An early form of dress arising from the women’s rights movement was the American Costume, also called the reform dress. It consisted of a dress worn over
pants, and it was not only championed by feminists, but it was also advocated by health reformers who opposed the constrictions of fashionable dresses. Ellen White initially
opposed the reform dress in 1863 because she was told in vision that the pants were an abomination when worn by women. On the basis of this vision, she recommended that women wear
their dresses “an inch or two” off the streets to minimize contact with unsanitary accretions. After visiting a health reform institute in Dansville, New York, Mrs. White saw the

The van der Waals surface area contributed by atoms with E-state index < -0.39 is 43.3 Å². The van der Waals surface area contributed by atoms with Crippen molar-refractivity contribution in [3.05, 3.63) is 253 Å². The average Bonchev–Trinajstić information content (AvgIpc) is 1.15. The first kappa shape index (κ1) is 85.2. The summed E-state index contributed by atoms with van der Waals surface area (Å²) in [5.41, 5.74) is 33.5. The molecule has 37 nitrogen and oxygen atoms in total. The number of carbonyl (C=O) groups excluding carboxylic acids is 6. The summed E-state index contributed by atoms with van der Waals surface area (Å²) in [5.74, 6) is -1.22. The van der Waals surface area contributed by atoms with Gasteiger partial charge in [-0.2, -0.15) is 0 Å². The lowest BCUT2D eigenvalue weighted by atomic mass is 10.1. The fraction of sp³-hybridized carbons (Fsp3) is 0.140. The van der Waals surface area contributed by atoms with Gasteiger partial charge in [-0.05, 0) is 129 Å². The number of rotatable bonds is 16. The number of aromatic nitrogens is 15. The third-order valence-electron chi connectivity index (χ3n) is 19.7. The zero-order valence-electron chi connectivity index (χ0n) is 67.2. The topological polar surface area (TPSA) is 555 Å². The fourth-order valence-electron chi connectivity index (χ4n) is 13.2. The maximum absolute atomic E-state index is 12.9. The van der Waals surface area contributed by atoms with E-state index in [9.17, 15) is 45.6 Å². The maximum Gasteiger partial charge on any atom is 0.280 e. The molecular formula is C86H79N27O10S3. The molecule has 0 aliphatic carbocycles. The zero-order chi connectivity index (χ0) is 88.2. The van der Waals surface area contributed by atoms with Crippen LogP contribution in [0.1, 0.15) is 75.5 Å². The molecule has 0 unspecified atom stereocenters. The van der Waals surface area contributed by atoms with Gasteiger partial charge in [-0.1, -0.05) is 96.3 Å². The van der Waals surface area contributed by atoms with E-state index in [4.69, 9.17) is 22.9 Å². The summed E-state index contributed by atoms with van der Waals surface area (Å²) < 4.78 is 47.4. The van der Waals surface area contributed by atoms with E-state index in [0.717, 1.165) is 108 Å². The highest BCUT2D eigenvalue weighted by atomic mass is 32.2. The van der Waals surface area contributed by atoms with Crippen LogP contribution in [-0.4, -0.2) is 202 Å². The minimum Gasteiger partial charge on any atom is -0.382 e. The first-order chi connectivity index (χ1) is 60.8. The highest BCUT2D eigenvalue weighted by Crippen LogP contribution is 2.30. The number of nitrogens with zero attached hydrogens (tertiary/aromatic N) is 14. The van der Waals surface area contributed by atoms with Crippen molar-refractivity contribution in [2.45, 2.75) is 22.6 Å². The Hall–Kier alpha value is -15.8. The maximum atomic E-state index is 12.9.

benefits of the pants, and she re-interpreted her vision on dress, this time commanding the SDA sisters to wear a reform dress with pants. Because the reform dress was frowned upon
socially, there was great resistance among both SDA women and their husbands.
From the Pen of Ellen White:
Based on her visions, Ellen White initially condemned the American Costume because of its manly pants, and she commanded women to wear their skirts an inch or two off the
“I saw that God's order has been reversed, and His special directions disregarded, by those who adopt the American costume. I was
referred to Deuteronomy 22:5: ‘The woman shall not wear that which pertaineth unto a man, neither shall a man put on a woman's garment: for all that do so are abomination unto the
Lord thy God.' God would not have His people adopt the so-called reform dress. It is immodest apparel, wholly unfitted for the modest, humble followers of Christ. There is